China and Its Impact on Australia – At What Cost?
China and its impact on Australia – China’s consistently growing economy over the decades have now outpaced the United States as the world’s leader in GDP in terms of purchase price parity, coming in second to the USA in GDP per capita. Owing to market reforms that have been staged from the 1970s, China’s now consistently growing economy is a force to be reckoned with. The transformation of this previously centralized trading country to one of the world’s undisputed superpowers has been felt by countries all over the world, and Australia is no exception.
Currently, China is Australia’s largest export destination. According to supplementary data on international trade in services released by the Australian Bureau of Statistics (ABS), China receives close to 30% of Australia’s total exports. Further, products from China compose Australia’s largest imports at 25% of the total. Products such as textiles and machinery mainly comprise Australia’s imports from China. On the other hand, Australia is China’s fifth-largest supplier of imports and is the tenth largest consumer of China’s exports. It is quite clear that Australia and China have strong economic ties. The signing of the Free Trade Agreement between Australia and China seeks to strengthen the trade ties between the two countries further. This is particularly true for Australia, whose agricultural goods will attract no tariffs when entering China. The absence of trade tariffs will lead to increased exports to China, yielding a greater revenue. Furthermore, Australians will be allowed to take part in industries such as Insurance within China, fields that were previously inaccessible to them.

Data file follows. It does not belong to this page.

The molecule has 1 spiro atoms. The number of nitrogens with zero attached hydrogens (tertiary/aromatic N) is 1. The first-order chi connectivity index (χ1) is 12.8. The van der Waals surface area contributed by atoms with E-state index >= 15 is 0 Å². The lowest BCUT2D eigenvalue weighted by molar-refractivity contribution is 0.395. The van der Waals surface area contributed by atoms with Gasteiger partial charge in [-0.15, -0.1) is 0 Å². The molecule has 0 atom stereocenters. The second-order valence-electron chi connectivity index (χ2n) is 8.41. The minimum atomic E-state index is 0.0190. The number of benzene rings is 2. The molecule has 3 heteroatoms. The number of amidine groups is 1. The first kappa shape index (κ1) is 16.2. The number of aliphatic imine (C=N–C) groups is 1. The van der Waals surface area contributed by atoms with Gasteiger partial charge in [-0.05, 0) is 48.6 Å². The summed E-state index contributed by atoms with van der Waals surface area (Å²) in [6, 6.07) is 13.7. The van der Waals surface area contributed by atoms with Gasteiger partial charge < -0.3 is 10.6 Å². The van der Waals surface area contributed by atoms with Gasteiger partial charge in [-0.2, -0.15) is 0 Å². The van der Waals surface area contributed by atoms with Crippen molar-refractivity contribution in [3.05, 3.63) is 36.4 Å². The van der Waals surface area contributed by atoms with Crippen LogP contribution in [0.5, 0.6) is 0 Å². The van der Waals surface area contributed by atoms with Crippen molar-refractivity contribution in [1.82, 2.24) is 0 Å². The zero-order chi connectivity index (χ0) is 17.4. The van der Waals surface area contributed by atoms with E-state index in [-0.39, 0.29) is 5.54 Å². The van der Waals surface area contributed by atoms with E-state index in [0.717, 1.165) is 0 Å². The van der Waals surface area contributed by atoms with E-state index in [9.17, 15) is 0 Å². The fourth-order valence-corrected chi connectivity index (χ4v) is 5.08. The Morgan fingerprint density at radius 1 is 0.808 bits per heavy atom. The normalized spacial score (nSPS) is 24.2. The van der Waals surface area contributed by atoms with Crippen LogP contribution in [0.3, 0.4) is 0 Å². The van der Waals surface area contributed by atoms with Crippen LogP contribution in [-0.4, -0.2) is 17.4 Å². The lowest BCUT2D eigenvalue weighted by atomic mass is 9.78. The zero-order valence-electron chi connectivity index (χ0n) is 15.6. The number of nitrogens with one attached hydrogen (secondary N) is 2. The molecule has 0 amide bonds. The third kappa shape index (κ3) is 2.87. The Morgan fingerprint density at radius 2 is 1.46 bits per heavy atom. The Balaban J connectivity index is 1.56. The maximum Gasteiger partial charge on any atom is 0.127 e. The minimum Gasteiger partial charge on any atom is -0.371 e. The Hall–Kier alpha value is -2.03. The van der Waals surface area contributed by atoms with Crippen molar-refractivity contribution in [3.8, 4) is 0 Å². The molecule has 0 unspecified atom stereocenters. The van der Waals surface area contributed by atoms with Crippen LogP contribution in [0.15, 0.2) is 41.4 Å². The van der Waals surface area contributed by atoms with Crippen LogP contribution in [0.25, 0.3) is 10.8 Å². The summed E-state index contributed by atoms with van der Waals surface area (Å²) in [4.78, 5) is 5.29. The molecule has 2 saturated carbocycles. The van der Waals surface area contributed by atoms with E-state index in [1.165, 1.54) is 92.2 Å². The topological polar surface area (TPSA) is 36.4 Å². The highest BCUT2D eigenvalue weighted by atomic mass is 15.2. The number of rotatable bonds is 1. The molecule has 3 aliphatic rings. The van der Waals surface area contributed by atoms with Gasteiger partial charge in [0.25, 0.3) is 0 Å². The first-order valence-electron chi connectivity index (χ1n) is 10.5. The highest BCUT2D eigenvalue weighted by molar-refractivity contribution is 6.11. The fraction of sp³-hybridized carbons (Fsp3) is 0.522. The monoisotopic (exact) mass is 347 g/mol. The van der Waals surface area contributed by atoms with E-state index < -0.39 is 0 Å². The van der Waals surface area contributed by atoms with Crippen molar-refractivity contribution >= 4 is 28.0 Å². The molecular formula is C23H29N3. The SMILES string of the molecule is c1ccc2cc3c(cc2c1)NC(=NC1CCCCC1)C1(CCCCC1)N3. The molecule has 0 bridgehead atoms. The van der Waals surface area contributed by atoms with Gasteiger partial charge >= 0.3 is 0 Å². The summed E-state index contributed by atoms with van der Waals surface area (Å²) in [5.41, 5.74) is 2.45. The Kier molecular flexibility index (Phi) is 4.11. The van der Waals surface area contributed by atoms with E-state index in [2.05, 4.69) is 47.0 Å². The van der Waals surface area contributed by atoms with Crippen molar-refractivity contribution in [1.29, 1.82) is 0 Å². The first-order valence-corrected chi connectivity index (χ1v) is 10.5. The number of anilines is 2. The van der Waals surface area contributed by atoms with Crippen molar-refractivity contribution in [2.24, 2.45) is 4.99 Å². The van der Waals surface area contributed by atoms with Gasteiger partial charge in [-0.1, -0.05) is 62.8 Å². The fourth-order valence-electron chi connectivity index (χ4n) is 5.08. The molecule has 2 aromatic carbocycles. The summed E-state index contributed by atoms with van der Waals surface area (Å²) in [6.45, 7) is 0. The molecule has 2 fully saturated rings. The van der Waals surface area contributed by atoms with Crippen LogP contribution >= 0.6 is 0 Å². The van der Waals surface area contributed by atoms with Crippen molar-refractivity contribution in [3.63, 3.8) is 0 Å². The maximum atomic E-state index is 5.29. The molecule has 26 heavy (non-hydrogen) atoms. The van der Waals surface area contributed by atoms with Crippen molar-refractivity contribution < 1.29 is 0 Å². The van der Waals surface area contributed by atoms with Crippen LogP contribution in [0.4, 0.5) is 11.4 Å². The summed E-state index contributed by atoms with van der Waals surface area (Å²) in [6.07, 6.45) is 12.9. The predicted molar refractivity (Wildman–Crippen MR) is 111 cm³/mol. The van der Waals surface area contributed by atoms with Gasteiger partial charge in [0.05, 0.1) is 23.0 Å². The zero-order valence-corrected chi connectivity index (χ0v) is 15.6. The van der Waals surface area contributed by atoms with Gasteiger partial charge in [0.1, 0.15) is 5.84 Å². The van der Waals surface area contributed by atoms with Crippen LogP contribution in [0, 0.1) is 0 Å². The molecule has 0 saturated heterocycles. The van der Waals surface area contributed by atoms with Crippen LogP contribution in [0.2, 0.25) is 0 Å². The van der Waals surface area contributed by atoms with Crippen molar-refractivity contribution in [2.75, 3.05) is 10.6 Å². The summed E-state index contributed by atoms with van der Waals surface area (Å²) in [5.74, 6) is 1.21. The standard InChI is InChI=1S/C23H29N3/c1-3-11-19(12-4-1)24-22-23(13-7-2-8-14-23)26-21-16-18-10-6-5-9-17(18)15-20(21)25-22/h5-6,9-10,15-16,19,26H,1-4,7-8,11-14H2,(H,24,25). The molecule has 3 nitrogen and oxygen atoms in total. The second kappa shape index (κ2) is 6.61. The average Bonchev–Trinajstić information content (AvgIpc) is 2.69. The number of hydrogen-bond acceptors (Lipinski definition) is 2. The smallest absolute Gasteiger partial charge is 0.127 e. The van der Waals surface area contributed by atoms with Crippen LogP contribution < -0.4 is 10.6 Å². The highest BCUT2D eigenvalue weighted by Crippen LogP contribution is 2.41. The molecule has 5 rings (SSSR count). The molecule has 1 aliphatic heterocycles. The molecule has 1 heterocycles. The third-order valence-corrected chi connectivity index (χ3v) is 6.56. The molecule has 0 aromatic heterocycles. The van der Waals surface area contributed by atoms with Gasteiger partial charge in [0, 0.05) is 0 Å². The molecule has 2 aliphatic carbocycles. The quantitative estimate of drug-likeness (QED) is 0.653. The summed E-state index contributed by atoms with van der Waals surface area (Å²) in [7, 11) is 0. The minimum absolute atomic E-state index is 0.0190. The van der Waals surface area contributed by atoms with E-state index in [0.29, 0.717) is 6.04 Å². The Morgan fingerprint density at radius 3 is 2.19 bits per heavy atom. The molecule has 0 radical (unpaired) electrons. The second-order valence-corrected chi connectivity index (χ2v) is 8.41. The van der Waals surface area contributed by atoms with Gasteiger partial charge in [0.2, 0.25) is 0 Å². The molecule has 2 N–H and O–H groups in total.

China’s building program, coupled with its infrastructural boom led to increased demand for raw materials. This resulted in increased exports from Australia to China, mainly from coal and iron ore. Increased exports led to an increase in revenue and employment opportunities in related fields. Further, the Chinese demand for raw materials that are provided by Australia has led to significant economic growth in various sectors such as the mining industry. Development of infrastructure to cater to this trade has also occurred, with the expansion of ports as one of its indicators.
The expenditure of tourists from China within Australia has also observed an increase, from 4.5 billion AUD in 2013 to 5.2 billion AUD in 2014, a 16% increase. This serves as a significant boost for Australia’s service and hospitality industry.
China has also invested heavily in Australian businesses, with its largest areas of investment being agriculture, resources, and residential housing. Fields such as manufacturing and mineral exploration have also seen a significant investment from China. These investments have led to increased employment opportunities for the locals as well as increased revenue.
With China’s infrastructural boom slowing down over the recent past, more personnel will be required in the fields of expertise, transformed manufactures and services. With Australia’s well-organized staff in the fields of social security, education services, and health administration, Australia can easily contribute in towards China’s more societal development. It can also contribute to China’s banking and finance sectors, previously having advised in urban development and health financing.
China has had an elaborate an enormous impact on Australia, thus the future seems bright for the economic ties between these two countries as we move further into 2017.
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